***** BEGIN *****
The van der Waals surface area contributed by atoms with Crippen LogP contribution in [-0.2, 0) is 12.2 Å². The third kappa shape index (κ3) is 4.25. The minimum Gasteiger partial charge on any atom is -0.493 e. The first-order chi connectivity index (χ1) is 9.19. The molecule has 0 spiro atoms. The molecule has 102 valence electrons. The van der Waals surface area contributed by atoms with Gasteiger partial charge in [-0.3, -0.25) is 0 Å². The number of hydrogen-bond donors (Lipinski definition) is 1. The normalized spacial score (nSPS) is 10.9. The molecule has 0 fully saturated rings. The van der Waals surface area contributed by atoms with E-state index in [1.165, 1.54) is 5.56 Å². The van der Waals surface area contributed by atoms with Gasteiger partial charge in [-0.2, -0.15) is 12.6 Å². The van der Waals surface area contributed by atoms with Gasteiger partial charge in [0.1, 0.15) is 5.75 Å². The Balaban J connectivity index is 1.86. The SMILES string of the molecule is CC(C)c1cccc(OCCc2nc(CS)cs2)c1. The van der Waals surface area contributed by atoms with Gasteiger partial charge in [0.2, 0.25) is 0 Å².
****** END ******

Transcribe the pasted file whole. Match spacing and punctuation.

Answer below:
The van der Waals surface area contributed by atoms with Crippen LogP contribution in [-0.2, 0) is 12.2 Å². The third kappa shape index (κ3) is 4.25. The minimum Gasteiger partial charge on any atom is -0.493 e. The first-order chi connectivity index (χ1) is 9.19. The molecule has 0 spiro atoms. The molecule has 102 valence electrons. The van der Waals surface area contributed by atoms with Gasteiger partial charge in [-0.3, -0.25) is 0 Å². The number of hydrogen-bond donors (Lipinski definition) is 1. The normalized spacial score (nSPS) is 10.9. The molecule has 0 fully saturated rings. The van der Waals surface area contributed by atoms with E-state index in [1.165, 1.54) is 5.56 Å². The van der Waals surface area contributed by atoms with Gasteiger partial charge in [-0.2, -0.15) is 12.6 Å². The van der Waals surface area contributed by atoms with Gasteiger partial charge in [0.1, 0.15) is 5.75 Å². The Balaban J connectivity index is 1.86. The SMILES string of the molecule is CC(C)c1cccc(OCCc2nc(CS)cs2)c1. The van der Waals surface area contributed by atoms with Gasteiger partial charge in [0.2, 0.25) is 0 Å².